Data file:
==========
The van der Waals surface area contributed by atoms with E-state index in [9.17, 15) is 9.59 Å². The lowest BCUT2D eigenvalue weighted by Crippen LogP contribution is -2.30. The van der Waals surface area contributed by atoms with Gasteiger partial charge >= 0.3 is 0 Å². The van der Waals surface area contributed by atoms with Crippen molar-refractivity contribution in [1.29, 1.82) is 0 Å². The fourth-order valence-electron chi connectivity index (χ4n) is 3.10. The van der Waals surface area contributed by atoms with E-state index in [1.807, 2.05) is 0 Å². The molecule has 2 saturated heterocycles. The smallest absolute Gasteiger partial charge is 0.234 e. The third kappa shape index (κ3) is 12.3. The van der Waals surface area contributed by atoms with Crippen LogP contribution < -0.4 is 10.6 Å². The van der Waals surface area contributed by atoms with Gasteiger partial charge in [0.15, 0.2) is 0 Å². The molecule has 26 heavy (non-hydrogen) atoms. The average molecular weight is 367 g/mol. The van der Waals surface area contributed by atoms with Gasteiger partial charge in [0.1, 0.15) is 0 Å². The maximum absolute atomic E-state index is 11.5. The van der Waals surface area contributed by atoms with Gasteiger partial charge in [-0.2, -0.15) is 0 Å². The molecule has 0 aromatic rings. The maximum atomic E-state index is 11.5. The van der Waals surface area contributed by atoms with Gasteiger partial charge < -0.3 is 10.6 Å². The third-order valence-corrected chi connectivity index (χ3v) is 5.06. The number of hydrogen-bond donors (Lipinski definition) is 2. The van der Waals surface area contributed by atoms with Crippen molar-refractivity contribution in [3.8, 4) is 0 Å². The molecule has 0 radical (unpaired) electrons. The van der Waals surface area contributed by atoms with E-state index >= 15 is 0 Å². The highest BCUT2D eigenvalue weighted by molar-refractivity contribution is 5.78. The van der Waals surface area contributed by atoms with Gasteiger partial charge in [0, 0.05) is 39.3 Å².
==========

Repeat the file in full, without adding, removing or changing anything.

The van der Waals surface area contributed by atoms with E-state index in [9.17, 15) is 9.59 Å². The lowest BCUT2D eigenvalue weighted by Crippen LogP contribution is -2.30. The van der Waals surface area contributed by atoms with Gasteiger partial charge >= 0.3 is 0 Å². The van der Waals surface area contributed by atoms with Crippen molar-refractivity contribution in [1.29, 1.82) is 0 Å². The fourth-order valence-electron chi connectivity index (χ4n) is 3.10. The van der Waals surface area contributed by atoms with E-state index in [1.807, 2.05) is 0 Å². The molecule has 2 saturated heterocycles. The smallest absolute Gasteiger partial charge is 0.234 e. The third kappa shape index (κ3) is 12.3. The van der Waals surface area contributed by atoms with Crippen LogP contribution < -0.4 is 10.6 Å². The van der Waals surface area contributed by atoms with Gasteiger partial charge in [0.15, 0.2) is 0 Å². The molecule has 26 heavy (non-hydrogen) atoms. The average molecular weight is 367 g/mol. The van der Waals surface area contributed by atoms with Gasteiger partial charge in [0.1, 0.15) is 0 Å². The maximum absolute atomic E-state index is 11.5. The van der Waals surface area contributed by atoms with Gasteiger partial charge in [-0.2, -0.15) is 0 Å². The molecule has 0 aromatic rings. The maximum atomic E-state index is 11.5. The van der Waals surface area contributed by atoms with Gasteiger partial charge < -0.3 is 10.6 Å². The third-order valence-corrected chi connectivity index (χ3v) is 5.06. The number of hydrogen-bond donors (Lipinski definition) is 2. The van der Waals surface area contributed by atoms with Crippen molar-refractivity contribution in [3.8, 4) is 0 Å². The molecule has 0 radical (unpaired) electrons. The van der Waals surface area contributed by atoms with E-state index >= 15 is 0 Å². The highest BCUT2D eigenvalue weighted by molar-refractivity contribution is 5.78. The van der Waals surface area contributed by atoms with Gasteiger partial charge in [0, 0.05) is 39.3 Å².